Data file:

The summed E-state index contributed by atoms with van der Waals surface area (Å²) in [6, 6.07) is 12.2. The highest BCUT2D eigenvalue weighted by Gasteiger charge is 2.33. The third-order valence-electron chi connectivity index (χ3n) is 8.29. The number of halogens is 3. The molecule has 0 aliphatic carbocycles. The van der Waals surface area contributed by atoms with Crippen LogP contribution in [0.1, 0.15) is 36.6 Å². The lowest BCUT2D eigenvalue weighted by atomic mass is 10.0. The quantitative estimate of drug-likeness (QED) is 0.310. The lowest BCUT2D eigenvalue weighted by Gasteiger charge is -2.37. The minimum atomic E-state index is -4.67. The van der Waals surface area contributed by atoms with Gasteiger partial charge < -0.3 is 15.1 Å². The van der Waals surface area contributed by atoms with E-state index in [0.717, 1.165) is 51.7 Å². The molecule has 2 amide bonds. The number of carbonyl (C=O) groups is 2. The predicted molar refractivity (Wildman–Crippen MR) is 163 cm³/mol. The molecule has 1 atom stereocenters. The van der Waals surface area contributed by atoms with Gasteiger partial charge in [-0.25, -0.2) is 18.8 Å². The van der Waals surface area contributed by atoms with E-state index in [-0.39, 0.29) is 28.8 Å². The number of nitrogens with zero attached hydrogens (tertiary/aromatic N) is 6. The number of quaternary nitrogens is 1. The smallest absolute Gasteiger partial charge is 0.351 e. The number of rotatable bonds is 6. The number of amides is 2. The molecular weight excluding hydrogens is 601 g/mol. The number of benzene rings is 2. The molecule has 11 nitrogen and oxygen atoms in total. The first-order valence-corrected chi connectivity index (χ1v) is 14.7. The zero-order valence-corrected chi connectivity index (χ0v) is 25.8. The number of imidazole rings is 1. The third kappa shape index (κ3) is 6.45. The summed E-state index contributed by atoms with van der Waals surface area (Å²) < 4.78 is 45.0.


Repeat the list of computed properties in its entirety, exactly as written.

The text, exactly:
The summed E-state index contributed by atoms with van der Waals surface area (Å²) in [6, 6.07) is 12.2. The highest BCUT2D eigenvalue weighted by Gasteiger charge is 2.33. The third-order valence-electron chi connectivity index (χ3n) is 8.29. The number of halogens is 3. The molecule has 0 aliphatic carbocycles. The van der Waals surface area contributed by atoms with Crippen LogP contribution in [0.1, 0.15) is 36.6 Å². The lowest BCUT2D eigenvalue weighted by atomic mass is 10.0. The quantitative estimate of drug-likeness (QED) is 0.310. The lowest BCUT2D eigenvalue weighted by Gasteiger charge is -2.37. The minimum atomic E-state index is -4.67. The van der Waals surface area contributed by atoms with Gasteiger partial charge < -0.3 is 15.1 Å². The van der Waals surface area contributed by atoms with E-state index in [0.717, 1.165) is 51.7 Å². The molecule has 2 amide bonds. The number of carbonyl (C=O) groups is 2. The predicted molar refractivity (Wildman–Crippen MR) is 163 cm³/mol. The molecule has 1 atom stereocenters. The van der Waals surface area contributed by atoms with Gasteiger partial charge in [-0.25, -0.2) is 18.8 Å². The van der Waals surface area contributed by atoms with E-state index in [-0.39, 0.29) is 28.8 Å². The number of nitrogens with zero attached hydrogens (tertiary/aromatic N) is 6. The number of quaternary nitrogens is 1. The smallest absolute Gasteiger partial charge is 0.351 e. The number of rotatable bonds is 6. The number of amides is 2. The molecular weight excluding hydrogens is 601 g/mol. The number of benzene rings is 2. The molecule has 11 nitrogen and oxygen atoms in total. The first-order valence-corrected chi connectivity index (χ1v) is 14.7. The zero-order valence-corrected chi connectivity index (χ0v) is 25.8. The number of imidazole rings is 1. The third kappa shape index (κ3) is 6.45. The summed E-state index contributed by atoms with van der Waals surface area (Å²) < 4.78 is 45.0.